It is clear that when we speak about the migration of the Americans at a time when the polar half of each continent was either covered with a glacier thousands of feet thick, or submerged to that depth beneath an arctic sea, we have to do with geographical conditions totally unlike those of to-day. I call attention to this obvious fact because it has not been obvious to all writers.

In your archæological reading you will rarely 오피알바come across a prettier piece of theoretical history than Mr. Lewis A. Morgan’s description of the gradual peopling of the two Americas by tracing the lines of easiest subsistence. He begins at the fishy rivers of the northwest coast, and follows the original colony which he assumes landed at that point, 45all the way to Patagonia and Florida.[31] But how baseless becomes this vision when we consider the geography of America as it is shown by geology to have been at a period contemporary with the earliest remains of man! We know to a certainty that the human race had already spread far and wide over both its continental areas before Mr. Morgan’s lines of easiest nutrition had come into existence.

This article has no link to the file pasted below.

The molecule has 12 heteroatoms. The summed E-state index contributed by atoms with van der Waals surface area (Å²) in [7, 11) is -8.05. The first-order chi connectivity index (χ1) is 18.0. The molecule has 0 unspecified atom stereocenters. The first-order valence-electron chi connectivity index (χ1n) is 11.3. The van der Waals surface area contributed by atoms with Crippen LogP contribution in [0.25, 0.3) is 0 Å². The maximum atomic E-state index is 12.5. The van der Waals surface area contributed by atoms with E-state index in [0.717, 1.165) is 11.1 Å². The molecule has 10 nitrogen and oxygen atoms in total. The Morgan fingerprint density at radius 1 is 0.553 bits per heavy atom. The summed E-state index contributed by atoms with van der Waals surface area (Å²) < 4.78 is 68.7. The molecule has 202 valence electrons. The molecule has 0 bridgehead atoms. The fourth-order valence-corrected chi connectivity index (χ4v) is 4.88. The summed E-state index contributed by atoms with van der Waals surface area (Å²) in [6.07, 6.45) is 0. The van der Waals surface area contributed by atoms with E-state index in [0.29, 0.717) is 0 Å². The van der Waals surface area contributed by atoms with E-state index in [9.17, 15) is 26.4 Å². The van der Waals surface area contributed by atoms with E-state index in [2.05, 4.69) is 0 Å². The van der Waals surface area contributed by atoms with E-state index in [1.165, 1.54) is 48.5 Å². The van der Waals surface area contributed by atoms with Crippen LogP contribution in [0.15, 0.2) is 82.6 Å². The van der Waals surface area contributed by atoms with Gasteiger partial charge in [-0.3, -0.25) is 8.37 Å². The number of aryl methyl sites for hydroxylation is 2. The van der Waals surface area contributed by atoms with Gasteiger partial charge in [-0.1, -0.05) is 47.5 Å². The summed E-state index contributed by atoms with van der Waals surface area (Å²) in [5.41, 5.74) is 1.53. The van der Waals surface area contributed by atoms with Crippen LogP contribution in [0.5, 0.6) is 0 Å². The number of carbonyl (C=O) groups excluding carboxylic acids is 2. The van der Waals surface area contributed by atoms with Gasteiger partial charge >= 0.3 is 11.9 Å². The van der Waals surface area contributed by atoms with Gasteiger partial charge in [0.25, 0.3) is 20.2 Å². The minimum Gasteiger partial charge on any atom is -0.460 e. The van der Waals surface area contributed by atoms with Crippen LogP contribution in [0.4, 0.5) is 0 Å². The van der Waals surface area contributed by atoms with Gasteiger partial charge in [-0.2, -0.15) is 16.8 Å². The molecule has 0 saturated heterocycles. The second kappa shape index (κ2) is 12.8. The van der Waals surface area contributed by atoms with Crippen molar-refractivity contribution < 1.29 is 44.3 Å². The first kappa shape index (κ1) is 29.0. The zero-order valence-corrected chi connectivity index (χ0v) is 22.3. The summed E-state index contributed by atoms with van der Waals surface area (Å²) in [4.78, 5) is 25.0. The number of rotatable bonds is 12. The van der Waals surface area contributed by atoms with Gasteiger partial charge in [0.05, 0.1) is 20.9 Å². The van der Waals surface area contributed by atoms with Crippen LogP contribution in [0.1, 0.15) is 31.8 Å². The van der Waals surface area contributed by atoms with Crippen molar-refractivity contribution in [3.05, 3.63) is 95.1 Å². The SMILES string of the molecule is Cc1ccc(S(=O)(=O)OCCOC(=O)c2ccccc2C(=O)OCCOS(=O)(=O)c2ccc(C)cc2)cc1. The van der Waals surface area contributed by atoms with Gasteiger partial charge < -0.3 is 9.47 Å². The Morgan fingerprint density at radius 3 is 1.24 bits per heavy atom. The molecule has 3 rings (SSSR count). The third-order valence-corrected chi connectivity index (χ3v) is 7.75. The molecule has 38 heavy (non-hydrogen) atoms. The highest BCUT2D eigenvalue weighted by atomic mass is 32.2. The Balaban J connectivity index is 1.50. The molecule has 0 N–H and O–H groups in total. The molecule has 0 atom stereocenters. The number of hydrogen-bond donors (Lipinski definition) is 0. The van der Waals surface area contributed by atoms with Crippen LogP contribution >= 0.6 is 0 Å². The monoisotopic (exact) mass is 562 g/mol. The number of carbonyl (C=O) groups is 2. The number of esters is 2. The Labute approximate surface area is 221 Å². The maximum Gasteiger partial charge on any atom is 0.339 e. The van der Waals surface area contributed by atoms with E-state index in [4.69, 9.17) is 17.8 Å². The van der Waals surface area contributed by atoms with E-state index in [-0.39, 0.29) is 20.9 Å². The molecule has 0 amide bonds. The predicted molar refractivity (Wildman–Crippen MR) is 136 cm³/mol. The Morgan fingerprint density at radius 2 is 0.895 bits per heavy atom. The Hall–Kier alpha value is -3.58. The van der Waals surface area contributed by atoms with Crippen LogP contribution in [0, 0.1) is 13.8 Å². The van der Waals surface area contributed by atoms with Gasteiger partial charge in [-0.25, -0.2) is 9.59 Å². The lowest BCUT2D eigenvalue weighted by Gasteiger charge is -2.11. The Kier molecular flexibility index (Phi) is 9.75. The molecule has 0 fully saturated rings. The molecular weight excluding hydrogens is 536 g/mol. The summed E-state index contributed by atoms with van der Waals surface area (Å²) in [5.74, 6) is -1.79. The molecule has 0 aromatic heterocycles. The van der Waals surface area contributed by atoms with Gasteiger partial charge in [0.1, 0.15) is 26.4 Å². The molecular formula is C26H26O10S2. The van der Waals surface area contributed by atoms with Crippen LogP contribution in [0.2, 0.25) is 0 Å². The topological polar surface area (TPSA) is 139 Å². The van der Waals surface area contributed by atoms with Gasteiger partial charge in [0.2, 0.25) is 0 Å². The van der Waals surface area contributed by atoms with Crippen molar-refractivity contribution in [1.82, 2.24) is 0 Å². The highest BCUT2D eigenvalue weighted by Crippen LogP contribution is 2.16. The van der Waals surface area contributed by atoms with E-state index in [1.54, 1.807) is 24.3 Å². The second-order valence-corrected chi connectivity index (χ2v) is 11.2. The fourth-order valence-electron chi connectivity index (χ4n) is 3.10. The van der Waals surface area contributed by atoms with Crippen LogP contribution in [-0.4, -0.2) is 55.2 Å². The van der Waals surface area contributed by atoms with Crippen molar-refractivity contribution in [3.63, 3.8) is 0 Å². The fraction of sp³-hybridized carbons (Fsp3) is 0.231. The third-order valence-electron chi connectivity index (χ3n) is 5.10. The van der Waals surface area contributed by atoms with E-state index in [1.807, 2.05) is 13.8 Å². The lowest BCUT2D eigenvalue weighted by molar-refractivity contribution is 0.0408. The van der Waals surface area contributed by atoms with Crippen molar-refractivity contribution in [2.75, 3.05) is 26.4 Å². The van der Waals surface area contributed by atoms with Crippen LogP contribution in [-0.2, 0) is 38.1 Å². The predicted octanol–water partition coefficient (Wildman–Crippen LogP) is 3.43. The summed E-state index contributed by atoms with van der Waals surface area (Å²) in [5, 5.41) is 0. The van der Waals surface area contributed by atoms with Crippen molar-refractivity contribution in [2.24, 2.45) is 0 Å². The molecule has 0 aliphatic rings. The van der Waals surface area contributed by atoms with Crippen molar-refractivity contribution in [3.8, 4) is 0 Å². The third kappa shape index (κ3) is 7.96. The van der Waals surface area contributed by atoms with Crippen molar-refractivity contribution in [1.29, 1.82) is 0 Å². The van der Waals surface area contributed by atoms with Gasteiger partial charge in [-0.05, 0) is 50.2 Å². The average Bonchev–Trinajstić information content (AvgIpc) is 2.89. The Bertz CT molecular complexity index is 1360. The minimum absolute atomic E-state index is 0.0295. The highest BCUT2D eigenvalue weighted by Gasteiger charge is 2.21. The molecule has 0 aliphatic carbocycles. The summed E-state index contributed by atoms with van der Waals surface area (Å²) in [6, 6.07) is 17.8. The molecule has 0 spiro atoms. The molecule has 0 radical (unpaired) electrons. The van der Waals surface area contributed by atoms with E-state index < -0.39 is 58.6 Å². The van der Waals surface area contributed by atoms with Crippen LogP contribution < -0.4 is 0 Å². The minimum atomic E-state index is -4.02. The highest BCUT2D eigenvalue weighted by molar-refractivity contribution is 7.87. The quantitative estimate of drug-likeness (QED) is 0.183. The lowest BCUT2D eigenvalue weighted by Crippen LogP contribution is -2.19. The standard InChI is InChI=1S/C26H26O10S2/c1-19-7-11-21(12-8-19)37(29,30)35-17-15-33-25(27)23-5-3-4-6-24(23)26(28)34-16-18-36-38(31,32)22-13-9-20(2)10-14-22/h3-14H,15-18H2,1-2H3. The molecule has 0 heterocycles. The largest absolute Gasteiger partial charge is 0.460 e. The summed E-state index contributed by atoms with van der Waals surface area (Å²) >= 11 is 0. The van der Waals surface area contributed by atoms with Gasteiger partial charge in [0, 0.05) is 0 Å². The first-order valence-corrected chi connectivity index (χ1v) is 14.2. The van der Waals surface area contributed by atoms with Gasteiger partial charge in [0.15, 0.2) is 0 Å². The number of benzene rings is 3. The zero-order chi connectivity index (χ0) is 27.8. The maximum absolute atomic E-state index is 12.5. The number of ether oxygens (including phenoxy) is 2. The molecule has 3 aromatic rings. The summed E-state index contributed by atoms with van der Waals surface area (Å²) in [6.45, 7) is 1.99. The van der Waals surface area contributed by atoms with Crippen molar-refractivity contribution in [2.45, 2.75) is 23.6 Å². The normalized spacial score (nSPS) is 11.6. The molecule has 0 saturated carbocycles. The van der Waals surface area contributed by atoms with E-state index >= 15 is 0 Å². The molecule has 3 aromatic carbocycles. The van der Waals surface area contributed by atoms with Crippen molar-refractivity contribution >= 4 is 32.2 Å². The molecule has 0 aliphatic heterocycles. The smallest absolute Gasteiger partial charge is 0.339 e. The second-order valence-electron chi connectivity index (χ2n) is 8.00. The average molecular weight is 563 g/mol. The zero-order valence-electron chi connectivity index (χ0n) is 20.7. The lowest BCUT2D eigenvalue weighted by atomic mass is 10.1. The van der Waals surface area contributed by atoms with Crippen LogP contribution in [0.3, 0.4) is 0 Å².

Properly employed, a study of those geologic features of a country which determine its geography will prove of vast advantage in ascertaining the events of pre-historic time. These features undoubtedly fixed the lines of migration and of early commerce. Man in his wanderings has always been guided by the course of rivers, the trend of mountain chains, the direction of ocean currents, the position of deserts, passes and swamps. The railroad of to-day follows the trail of the primitive man, and the rivers have ever been the natural highways of nations. The theories of Morgan therefore remain true as theories; only in their application he fell into an error which was natural enough to the science of twenty years ago. Perhaps when twenty years more shall have elapsed, the post-tertiary geology of our continent will have been so clearly defined that the geography of its different epochs will be known sufficiently to trace these lines of migration at the various epochs of man’s residence in the western world, from his first arrival.